The corrupt appeal
Veteran journalist Shantanu Guha Ray’s Fixed! Cash and Corruption in Cricket is a sweetly-timed stroke, to use a cricketing analogy, for it has arrived at a time when the BCCI, the behemoth of cricket administration in India, is under pressure from the Supreme Court to sweep the stables and clean up what once used to be called a gentleman’s game.
In the year 2000, the world of cricket was dealt a body blow and its seedy underbelly of corruption and match-fixing exposed. Players of repute, heroes to millions of adoring fans, were caught with their hand in the cookie jar. Sadly, such exposes have become routine, every few years a new scandal emerges to remind us just how deep the rot runs.
Guha Ray chronicles all the major incidents that have dented the image of the sport and those involved with it. He speaks to the players, the cricket administrators and those who linger in the shadows, the bookies, the middlemen, the agents and others associated with franchise owners.
The chapters in the book delve into the minutiae of unfortunate and suspicious incidents linked to cricket over the years like the deaths of Bob Woolmer and Hansie Cronje. India-born Woolmer was Pakistan’s coach during the 2007 World Cup, when he was found dead in his hotel room under mysterious circumstances after his team lost to the West Indies and then, inexplicably – to underdogs – Ireland.
In what appears to be straight out of a thriller, the investigation took a different turn although the initial evidence suggested foul play. To this day, no one knows how Woolmer died. Guha Ray’s retelling of the investigation is thrilling, even if it’s disturbing to read.
Ray also focuses on the spot-fixing incident in England mentioned earlier and relatively lesser-known episodes like the fixing in the Bangladesh Premier League, which resulted in a ban on Mohammed Ashraful, the former Bangladesh captain who was fondly known as “Dhaka Tendulkar” after he made a debut with a bang at the age of 17.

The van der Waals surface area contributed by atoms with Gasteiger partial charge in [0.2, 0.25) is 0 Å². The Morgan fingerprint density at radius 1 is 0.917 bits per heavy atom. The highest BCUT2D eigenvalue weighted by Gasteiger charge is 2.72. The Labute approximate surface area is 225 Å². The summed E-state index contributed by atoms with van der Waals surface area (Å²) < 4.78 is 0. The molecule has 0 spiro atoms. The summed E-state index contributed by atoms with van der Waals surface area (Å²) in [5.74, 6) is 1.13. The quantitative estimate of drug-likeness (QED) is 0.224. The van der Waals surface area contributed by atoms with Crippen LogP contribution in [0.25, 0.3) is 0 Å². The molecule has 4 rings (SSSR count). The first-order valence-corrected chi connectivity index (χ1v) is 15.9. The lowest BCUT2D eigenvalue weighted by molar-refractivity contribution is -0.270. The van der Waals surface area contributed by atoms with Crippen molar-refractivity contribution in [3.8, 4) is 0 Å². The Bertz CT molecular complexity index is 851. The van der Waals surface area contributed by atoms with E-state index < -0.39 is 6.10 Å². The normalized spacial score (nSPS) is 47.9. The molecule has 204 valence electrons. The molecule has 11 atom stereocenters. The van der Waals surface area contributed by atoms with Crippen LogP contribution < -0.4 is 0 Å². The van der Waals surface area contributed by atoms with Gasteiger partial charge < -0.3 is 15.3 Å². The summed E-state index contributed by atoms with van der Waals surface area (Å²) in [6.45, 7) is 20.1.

The author has interviewed Ashraful who gives us an insight into how cricketers get lured into the murky world of crime, eventually heading to a point of no return.
The whole IPL saga, including spot-fixing, Modi-gate, and the Shashi Tharoor controversy, gets in-depth coverage.
There’s also a chapter dedicated to Jagmohan Dalmiya who, as president of the BCCI in his last tenure, was mentally so incoherent that he didn’t know which IPL team Sachin Tendulkar was mentoring. The Justice RM Lodha committee rightly questioned the BCCI as to how it was functioning with a president who was so ill.
While Ray doesn’t hesitate to mention names in most cases, there is the odd reference where you have to read between the lines (and hope that you are reading correctly) – like the “finest cricketer of the 1980s and 1990s who was all set to become the skipper of the Indian team… who when called for questioning would sit with his legs on the table and demand chicken sandwiches and Darjeeling tea”.
The notable omission in the book is the Mohammad Azharuddin chronicle. The former Indian captain along with Ajay Sharma, Ajay Jadeja and Manoj Prabhakar, was banned by the BCCI in 2000. That episode doesn’t find a mention.
It was the turning point in Indian cricket that lost many fans (this reviewer included), never mind if new ones have replaced them since. Azhar however does seem to have inspired a movie on his life, which could have been a cautionary tale but wasn’t.
This is perhaps, a sign why the seductive appeal of big money, glamour, bigger endorsements and never-ending temptations always prevails over our nobler instincts.
As for the future? The Justice Mukul Mudgal and Justice RM Lodha committees appointed by the Supreme Court have offered a glimmer of hope. Will the powerful cabal of politicians, bookies and corrupt officials and pliable players be finally broken or will this moment pass, like so many times before in the past? One would dearly love to be hopeful but the author himself is cynical.
His journalistic mask slips and an anguished fan emerges when he concludes in his introduction, “I am almost convinced that the stables will never be cleaned. For too many have their fingers in the pie.” It’s a sad summation but true nevertheless.